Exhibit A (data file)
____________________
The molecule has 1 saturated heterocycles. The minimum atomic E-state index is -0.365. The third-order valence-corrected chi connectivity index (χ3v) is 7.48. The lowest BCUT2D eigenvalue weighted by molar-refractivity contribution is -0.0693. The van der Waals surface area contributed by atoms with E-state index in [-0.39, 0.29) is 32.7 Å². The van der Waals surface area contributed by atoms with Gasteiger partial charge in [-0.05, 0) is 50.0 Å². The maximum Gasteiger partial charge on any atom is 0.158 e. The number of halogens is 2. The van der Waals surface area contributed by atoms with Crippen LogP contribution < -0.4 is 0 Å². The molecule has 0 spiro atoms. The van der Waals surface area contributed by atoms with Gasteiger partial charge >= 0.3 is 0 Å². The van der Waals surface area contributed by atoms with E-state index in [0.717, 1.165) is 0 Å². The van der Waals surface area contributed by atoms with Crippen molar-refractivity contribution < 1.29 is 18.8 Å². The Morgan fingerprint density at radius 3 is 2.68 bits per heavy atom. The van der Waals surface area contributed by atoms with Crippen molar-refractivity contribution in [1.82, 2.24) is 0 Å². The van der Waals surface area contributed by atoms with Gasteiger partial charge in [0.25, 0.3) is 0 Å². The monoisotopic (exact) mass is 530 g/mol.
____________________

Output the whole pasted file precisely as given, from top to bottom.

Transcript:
The molecule has 1 saturated heterocycles. The minimum atomic E-state index is -0.365. The third-order valence-corrected chi connectivity index (χ3v) is 7.48. The lowest BCUT2D eigenvalue weighted by molar-refractivity contribution is -0.0693. The van der Waals surface area contributed by atoms with E-state index in [-0.39, 0.29) is 32.7 Å². The van der Waals surface area contributed by atoms with Gasteiger partial charge in [-0.05, 0) is 50.0 Å². The maximum Gasteiger partial charge on any atom is 0.158 e. The number of halogens is 2. The van der Waals surface area contributed by atoms with Crippen LogP contribution < -0.4 is 0 Å². The molecule has 0 spiro atoms. The van der Waals surface area contributed by atoms with Gasteiger partial charge >= 0.3 is 0 Å². The van der Waals surface area contributed by atoms with E-state index in [0.717, 1.165) is 0 Å². The van der Waals surface area contributed by atoms with Crippen molar-refractivity contribution < 1.29 is 18.8 Å². The Morgan fingerprint density at radius 3 is 2.68 bits per heavy atom. The van der Waals surface area contributed by atoms with Crippen molar-refractivity contribution in [1.82, 2.24) is 0 Å². The van der Waals surface area contributed by atoms with Gasteiger partial charge in [0.25, 0.3) is 0 Å². The monoisotopic (exact) mass is 530 g/mol.